Selective motor fascicle transfer and neural-machine interface: case report

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An amputated nerve transferred to a nearby muscle produces a transcutaneously detectable electromyographic signal corresponding to the transferred nerve; this technique is known as targeted muscle reinnervation (TMR). There are 2 issues to overcome to improve this technique: the caliber and the selectivity of the transferred nerve. It is optimal to select and transfer each motor fascicle to achieve highly developed myoelectric arms with multiple degrees-of-freedom motion. The authors report on a case in which they first identified the remnant stumps of the amputated median and radial nerves and then identified the sensory fascicles using somatosensory evoked potentials. Each median nerve fascicle was transferred to the long head branch of the biceps or the brachialis branch, while the short head branch of the biceps was retained for elbow flexion. Each radial nerve fascicle was transferred to the medial or lateral head branch of the triceps, while the long head branch of the triceps was retained for elbow extension. Electrophysiological and functional tests were conducted in the reinnervated muscles. Functional and electrophysiological improvement was noted, with marked improvement in the identification rate for each digit, forearm, and elbow motion after the selective nerve transfers. The authors note that more selective nerve transfers may be required for the development of prostheses with multiple degrees of freedom.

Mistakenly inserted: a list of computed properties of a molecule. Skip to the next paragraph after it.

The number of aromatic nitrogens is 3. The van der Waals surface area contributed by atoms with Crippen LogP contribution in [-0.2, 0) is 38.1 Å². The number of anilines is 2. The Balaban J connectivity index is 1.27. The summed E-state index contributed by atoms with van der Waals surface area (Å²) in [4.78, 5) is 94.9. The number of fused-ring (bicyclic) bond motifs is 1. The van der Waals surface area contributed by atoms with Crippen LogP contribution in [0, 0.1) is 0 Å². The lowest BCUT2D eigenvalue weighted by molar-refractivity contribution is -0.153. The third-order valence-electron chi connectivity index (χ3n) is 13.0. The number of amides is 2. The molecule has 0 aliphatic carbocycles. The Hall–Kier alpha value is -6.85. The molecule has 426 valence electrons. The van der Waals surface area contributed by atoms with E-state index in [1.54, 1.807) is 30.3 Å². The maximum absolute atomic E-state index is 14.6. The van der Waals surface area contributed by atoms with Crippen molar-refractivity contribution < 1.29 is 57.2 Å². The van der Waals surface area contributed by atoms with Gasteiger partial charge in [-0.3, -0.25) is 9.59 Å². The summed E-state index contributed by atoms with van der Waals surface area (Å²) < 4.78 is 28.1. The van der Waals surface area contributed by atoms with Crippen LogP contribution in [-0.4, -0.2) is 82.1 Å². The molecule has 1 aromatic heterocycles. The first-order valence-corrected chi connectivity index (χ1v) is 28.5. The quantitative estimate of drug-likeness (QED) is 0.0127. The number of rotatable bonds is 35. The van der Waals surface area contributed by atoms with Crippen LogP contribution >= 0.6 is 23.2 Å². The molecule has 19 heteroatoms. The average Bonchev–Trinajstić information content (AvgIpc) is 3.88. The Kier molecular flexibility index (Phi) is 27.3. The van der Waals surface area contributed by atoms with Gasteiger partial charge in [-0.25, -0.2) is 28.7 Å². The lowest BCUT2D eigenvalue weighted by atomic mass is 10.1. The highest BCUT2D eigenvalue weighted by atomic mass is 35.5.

ABBREVIATIONS AIN = anterior interosseous nerve; DASH = Disabilities of the Arm, Shoulder and Hand; EMG = electromyography; MUP = motor unit potential; n-EMG = needle EMG; PIN = posterior interosseous nerve; s-EMG = surface EMG; SSEP = somatosensory evoked potential; TMR = targeted muscle reinnervation; VAS = visual analog scale.

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Contributor Notes

Correspondence Takehiko Takagi: National Center for Child Health and Development, Tokyo, Japan. WHEN CITING Published online February 22, 2019; DOI: 10.3171/2018.10.JNS181865.Disclosures The authors report no conflict of interest concerning the materials or methods used in this study or the findings specified in this paper.


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